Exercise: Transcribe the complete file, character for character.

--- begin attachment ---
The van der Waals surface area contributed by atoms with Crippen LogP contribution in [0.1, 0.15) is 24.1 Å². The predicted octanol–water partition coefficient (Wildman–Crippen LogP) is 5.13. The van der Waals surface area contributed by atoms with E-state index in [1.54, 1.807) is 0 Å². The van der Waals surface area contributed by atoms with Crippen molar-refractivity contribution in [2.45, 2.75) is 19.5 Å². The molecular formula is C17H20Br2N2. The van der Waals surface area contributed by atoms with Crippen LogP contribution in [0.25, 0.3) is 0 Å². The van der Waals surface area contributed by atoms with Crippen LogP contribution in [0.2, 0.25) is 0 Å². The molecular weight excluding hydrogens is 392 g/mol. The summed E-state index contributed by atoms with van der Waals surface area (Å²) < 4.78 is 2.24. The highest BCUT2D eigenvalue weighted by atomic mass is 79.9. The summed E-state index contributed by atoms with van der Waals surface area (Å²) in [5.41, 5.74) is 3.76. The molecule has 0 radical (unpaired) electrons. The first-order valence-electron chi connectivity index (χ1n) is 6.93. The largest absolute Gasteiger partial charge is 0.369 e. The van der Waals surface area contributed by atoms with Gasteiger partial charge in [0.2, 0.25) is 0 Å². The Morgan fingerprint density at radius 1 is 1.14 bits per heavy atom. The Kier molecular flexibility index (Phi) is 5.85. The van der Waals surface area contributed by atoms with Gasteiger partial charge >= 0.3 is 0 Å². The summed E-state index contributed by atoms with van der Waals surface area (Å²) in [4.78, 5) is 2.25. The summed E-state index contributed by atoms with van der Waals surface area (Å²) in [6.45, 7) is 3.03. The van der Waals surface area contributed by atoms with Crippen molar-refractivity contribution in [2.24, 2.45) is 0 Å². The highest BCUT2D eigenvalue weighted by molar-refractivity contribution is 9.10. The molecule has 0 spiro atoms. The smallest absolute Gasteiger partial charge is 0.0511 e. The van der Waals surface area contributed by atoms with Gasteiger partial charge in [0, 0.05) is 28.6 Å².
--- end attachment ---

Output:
The van der Waals surface area contributed by atoms with Crippen LogP contribution in [0.1, 0.15) is 24.1 Å². The predicted octanol–water partition coefficient (Wildman–Crippen LogP) is 5.13. The van der Waals surface area contributed by atoms with E-state index in [1.54, 1.807) is 0 Å². The van der Waals surface area contributed by atoms with Crippen molar-refractivity contribution in [2.45, 2.75) is 19.5 Å². The molecular formula is C17H20Br2N2. The van der Waals surface area contributed by atoms with Crippen LogP contribution in [0.25, 0.3) is 0 Å². The van der Waals surface area contributed by atoms with Crippen LogP contribution in [0.2, 0.25) is 0 Å². The molecular weight excluding hydrogens is 392 g/mol. The summed E-state index contributed by atoms with van der Waals surface area (Å²) < 4.78 is 2.24. The highest BCUT2D eigenvalue weighted by atomic mass is 79.9. The summed E-state index contributed by atoms with van der Waals surface area (Å²) in [5.41, 5.74) is 3.76. The molecule has 0 radical (unpaired) electrons. The first-order valence-electron chi connectivity index (χ1n) is 6.93. The largest absolute Gasteiger partial charge is 0.369 e. The van der Waals surface area contributed by atoms with Gasteiger partial charge in [0.2, 0.25) is 0 Å². The Morgan fingerprint density at radius 1 is 1.14 bits per heavy atom. The Kier molecular flexibility index (Phi) is 5.85. The van der Waals surface area contributed by atoms with Gasteiger partial charge >= 0.3 is 0 Å². The summed E-state index contributed by atoms with van der Waals surface area (Å²) in [4.78, 5) is 2.25. The summed E-state index contributed by atoms with van der Waals surface area (Å²) in [6.45, 7) is 3.03. The van der Waals surface area contributed by atoms with Crippen molar-refractivity contribution in [2.24, 2.45) is 0 Å². The highest BCUT2D eigenvalue weighted by molar-refractivity contribution is 9.10. The molecule has 0 spiro atoms. The smallest absolute Gasteiger partial charge is 0.0511 e. The van der Waals surface area contributed by atoms with Gasteiger partial charge in [0, 0.05) is 28.6 Å².